“But he will die first, if you do not do what we ask.” Stepping closer to his brother, the Vanir clicks his tongue in dismissive disappointment. “He is proving…to be less useful than we had hoped. Perhaps we ought to rid ourselves of him.”

“You cannot kill a Prince of Asgard.”

“We will return you, Odinson,” he says, flicking his fingers out in careless waves. “The Allfather can have his son back.”

“He has two sons.”

The watchful eyes are both pitying and amused. “This is the Liesmith’s last opportunity. All his promises have come to naught before now. Maybe in this, he will not deny us what we want.”

Thor looks to Loki, but his brother moves not, says nothing. The Vanir still smiles when Thor looks back, his words an ugly demand that will not be denied even restrained as he remains. “What do you want?”

“The child of his blood.” His hands rise, the long fingers tangling together like the roots of a world tree growing in upon itself. “Foretold to be the end of Asgard, the Allfather – and his heir.”

Thor’s head swims, and he feels suddenly as if his mouth is full of bile and he is drowning even as he thrashes towards the surface. “You will not speak of my brother—”

Four men are required, and those just to hold him down. Two more then strip him of the ragged clothes he wears as remnants of the old life he has not lived for thirteen days now. There’s no direct humiliation in the action of being so exposed; a body is just a body, and he has never had cause to be embarrassed of the appearance of his own. Any shame he feels now comes not from their hands upon his royal self, but more from the fact that said body is failing in its most fundamental purpose – to fight, to protect, to be his brother’s sword and shield and salvation.

Thus naked, he is pushed onto the dais. Stumbling with the force of it he nearly falls onto Loki, who flinches away. That hurts him, more than anything else – save, perhaps, for the fact that he and his brother are naked before these traitorous creatures while Thor yearns to destroy all of them just to see Loki smile again.

He turns to the Vanir, eyes blazing. “What foul sorcery do you work in this cursed place, with the blood of your betters?”

The slim shoulders rise, fall. “Wisdom. Fertility. The foretelling of a future we would much prefer over the current on offer.” Then he blinks, eyes steady pale madness. “And it is not spilled blood we seek here – either yours, or his.”

“Leave my brother out of this.”

“We will not.” A flash of silver in his hands reveals a long-handled knife, sharpened on both edges. “And if you will not do as we ask, we will kill him where you both stand.”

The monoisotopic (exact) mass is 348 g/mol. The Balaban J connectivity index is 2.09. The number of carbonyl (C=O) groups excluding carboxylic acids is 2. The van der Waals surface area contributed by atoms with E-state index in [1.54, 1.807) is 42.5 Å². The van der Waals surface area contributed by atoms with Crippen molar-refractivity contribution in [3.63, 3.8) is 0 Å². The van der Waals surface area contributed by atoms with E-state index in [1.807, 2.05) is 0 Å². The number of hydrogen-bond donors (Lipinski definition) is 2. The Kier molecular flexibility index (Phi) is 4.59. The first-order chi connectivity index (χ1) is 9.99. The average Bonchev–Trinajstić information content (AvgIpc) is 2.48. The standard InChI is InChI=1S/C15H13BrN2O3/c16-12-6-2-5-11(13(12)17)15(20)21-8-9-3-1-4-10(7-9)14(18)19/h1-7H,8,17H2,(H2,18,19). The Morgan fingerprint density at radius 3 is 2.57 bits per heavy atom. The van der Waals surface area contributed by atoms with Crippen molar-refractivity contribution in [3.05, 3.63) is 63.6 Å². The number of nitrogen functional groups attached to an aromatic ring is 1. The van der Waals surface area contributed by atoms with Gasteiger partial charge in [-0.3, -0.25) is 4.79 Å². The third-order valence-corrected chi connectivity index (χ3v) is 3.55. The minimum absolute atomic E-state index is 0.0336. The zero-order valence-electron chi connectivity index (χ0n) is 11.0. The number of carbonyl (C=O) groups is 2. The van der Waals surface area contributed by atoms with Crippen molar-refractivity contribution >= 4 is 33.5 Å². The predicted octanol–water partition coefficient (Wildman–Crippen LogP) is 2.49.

Fear lances through him, but Thor has no time to acknowledge it, not with Loki at his side. Curving his wide lips into a sneer, he holds his chin still high and spits his words like loosed arrows. “What are you asking me to do?”

The laughter of the Vanir seiðmaðr is oddly high-pitched, fluting and starkly beautiful. “Oh, my. …though he did say you were slow.”

“Thor.” Loki’s head is still bowed, his hands curved into claws against the unrelenting smooth stone of the dais. “Thor, I told you not to come here.”

But there is no time to answer for the sorcerer steps forward and stands above them with curved blade in hand, his eyes a blazing pale promise of both pleasure and pain.

“Now, Princes of Asgard,” he says, light and amused, “you will fuck for your freedom.”




They had both realised very young that there could never be two kings of Asgard. At the time it hadn’t seemed to really matter; their sire was Odin Allfather, god-king of their realm divine and nigh-eternal with it. Both brothers found it impossible to believe that he would not be there always as their forever king, and they his two princes everlasting.

Sometimes Loki had still considered it, Thor knows. To his mind his brother had never quite seemed to resent it, for all Sif might have murmured otherwise when they’d all been children. Instead he saw in Loki’s eyes a quiet kind of sorrow that Thor didn’t understand the natural progression of, because he himself dealt to such things with fists and feet and training weapons in the arena. He sweated it out, even bled it out upon occasion. Then it was gone and could be easily enough forgotten.